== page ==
Trello vs Asana

As the nature of the workplace changes – a rise in teleworking and freelance workers are trends that are re-shaping offices – online project management and collaboration tools have also become more popular in recent years.

There are plenty to choose from, some of which are geared toward larger teams and some that work better for individuals or smaller groups. Among those services, two popular tools have emerged as leaders: Asana and Trello. The two offer similar pricing and features, so here I’ll take a closer look at them side-by-side.

Asana

Asana, launched in 2008 by two former Facebook executives, offers a straightforward communications and project layout that a team could feasibly use for all its communications, even bypassing email. It offers a high number of integrations and add-ons, including WordPress, Google Drive, Dropbox, and Usersnap. It also offers mobile apps for Apple and Android devices.

Asana lets you create and break down assignments in a simple, straightforward way with tasks and projects. To start, I might create several individual tasks, which I can see under “my tasks” and can organize by team member and due date.

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To organize those tasks, Asana lets you create projects, and sort tasks within those projects. A project might be an event, product launch, or a calendar.

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Within each project, you can see tasks that are assigned and completed.

Asana works for an individual, but you’ll probably get way more out of it if you’re part of a team that’s collaborating on one or more projects. You can assign tasks to yourself and teammates, or add followers who might not be assigned tasks, but who want to follow the progress of the work involved. Asana also lets you comment on a task or use @mention to tag a specific teammate.

Asana also includes an inbox where you can get more email-like messages.

Trello

Trello is a free web-based management application that supports iPhone, Android, and Windows 8 mobile platforms. Like Asana, Trello has a number of integrations, including Slack, Google Drive, Dropbox, and GitHub.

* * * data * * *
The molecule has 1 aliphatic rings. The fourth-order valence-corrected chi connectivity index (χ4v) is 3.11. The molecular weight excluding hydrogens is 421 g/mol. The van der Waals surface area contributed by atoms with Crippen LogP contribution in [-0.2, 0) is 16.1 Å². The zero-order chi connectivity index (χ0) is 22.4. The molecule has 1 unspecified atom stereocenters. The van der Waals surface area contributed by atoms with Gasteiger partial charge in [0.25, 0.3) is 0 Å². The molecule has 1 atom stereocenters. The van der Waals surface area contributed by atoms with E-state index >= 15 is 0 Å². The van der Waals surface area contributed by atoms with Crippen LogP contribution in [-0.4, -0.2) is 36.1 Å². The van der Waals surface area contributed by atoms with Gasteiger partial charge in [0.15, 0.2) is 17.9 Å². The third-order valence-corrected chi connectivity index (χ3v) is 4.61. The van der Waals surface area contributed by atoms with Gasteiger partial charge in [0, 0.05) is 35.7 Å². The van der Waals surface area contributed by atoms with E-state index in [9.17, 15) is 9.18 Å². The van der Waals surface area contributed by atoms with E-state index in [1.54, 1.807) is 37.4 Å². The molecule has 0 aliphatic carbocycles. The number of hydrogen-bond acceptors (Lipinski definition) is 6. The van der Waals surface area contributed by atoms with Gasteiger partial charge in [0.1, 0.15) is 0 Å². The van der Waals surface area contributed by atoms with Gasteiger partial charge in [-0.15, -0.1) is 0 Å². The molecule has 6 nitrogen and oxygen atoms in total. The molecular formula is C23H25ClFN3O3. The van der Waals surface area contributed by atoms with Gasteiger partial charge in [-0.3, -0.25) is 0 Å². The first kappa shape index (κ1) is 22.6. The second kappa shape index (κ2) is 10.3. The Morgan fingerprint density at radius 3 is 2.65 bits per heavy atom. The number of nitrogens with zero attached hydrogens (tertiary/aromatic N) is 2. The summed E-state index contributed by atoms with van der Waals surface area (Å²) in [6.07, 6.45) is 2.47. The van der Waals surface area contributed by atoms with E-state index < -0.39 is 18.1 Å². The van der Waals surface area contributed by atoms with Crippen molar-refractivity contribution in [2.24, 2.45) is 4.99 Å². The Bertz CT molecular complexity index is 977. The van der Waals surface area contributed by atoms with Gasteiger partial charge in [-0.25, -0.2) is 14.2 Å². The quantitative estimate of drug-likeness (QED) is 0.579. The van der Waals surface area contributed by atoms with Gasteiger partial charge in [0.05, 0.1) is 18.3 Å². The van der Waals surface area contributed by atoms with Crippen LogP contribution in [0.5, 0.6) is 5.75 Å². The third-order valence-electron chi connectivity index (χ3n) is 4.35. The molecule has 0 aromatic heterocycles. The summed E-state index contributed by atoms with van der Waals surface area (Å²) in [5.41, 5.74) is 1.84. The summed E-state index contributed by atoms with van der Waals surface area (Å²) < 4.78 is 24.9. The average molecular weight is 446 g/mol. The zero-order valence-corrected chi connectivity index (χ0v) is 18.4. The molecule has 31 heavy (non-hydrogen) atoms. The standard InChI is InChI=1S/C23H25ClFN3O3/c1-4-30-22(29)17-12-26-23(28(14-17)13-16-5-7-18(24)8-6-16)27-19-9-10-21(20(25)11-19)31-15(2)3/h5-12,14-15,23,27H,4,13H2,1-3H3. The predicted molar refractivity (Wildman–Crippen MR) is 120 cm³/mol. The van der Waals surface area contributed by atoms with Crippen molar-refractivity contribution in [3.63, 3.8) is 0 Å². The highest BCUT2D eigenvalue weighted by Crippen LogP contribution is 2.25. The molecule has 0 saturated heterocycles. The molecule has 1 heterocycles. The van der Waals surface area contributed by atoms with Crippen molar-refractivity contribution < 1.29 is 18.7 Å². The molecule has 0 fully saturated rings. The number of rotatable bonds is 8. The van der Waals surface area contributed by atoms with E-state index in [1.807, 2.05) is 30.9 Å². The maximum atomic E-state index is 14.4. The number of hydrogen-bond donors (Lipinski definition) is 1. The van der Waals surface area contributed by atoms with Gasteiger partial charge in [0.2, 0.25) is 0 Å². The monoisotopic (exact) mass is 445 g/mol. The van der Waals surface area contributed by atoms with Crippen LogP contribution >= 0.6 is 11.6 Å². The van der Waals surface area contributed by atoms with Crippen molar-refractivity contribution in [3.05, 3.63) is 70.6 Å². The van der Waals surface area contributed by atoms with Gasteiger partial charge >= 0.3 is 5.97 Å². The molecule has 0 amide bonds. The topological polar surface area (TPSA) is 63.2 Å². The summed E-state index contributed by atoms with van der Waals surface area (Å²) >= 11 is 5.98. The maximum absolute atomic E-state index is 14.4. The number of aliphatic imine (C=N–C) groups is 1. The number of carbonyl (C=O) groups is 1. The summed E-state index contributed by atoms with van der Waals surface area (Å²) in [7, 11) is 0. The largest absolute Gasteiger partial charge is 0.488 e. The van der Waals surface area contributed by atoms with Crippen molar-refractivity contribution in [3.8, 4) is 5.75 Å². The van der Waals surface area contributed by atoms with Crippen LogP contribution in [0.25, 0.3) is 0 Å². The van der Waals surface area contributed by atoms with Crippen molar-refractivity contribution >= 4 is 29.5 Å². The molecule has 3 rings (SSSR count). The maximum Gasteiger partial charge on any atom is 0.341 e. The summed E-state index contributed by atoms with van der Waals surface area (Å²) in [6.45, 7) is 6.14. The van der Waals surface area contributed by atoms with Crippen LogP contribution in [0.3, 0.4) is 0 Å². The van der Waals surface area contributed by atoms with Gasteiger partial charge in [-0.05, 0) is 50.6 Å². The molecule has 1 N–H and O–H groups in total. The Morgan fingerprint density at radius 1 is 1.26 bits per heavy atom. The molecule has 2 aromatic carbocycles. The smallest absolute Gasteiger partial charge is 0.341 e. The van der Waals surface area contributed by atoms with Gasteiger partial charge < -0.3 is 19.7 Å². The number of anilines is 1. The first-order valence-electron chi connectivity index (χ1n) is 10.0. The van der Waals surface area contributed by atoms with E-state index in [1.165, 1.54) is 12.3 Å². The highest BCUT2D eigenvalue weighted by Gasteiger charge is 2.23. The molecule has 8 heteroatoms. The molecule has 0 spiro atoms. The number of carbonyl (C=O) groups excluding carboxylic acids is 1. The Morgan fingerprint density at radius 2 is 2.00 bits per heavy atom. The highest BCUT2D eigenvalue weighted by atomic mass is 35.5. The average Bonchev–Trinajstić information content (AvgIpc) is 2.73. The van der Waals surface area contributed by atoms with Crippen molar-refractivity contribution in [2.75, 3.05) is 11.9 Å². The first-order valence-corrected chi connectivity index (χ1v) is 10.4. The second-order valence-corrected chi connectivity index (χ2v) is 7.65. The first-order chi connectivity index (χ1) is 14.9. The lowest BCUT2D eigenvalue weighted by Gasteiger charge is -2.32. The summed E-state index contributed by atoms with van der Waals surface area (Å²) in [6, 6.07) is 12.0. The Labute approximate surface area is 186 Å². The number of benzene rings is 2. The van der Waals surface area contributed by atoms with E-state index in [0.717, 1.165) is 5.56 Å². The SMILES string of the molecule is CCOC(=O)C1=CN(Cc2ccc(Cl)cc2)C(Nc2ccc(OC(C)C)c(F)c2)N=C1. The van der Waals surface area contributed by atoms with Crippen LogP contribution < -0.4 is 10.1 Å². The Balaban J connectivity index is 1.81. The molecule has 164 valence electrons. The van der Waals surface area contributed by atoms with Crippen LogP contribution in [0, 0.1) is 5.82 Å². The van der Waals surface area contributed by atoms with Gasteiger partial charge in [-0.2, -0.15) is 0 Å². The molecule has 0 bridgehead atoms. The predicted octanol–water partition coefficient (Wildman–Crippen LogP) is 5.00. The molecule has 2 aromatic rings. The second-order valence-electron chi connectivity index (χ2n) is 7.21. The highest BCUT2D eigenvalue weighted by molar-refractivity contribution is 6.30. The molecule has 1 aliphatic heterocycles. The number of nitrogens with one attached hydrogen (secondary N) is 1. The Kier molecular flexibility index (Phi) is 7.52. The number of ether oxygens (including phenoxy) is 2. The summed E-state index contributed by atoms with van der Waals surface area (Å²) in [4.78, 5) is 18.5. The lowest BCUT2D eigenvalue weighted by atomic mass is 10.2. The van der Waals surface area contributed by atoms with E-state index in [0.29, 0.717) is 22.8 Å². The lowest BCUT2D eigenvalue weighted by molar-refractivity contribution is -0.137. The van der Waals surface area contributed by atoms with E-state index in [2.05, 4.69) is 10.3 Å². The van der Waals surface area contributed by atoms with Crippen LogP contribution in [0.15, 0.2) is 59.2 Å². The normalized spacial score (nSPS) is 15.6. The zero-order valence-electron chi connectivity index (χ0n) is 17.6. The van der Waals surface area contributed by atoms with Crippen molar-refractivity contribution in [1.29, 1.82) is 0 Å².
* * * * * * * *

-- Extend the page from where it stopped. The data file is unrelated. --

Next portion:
Trello uses a method called kanban, which was developed by Toyota to maintain a high level of production. In Trello’s case, it means users create boards for each project. Within each board, you can create as many lists as you’d like to correspond to tasks. Each list contains cards, which users can move from one list to another.

For instance, I might create a board that’s labeled “Tasks” that encompasses business and personal items. Within that board I can get more specific, creating a list that has separate cards like “writing,” “business,” “family,” and “health.” In each list I can then create cards. I’ve color-coded my cards to correspond to the items in my “big picture” list, but that’s optional.

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Clicking on a task opens it up and allows you to invite members, move it to a different list, or make notes on it. You can also invite members to join you on an individual board, and it’s easy to change the settings on a board to “private,” “organization,” or “public.” What’s nice about that function is that it allows you to put your work and personal tasks into one management tool. I can create a separate board for one client and share that information with the relevant people, while also maintaining a board to do with family tasks that only my husband and I see.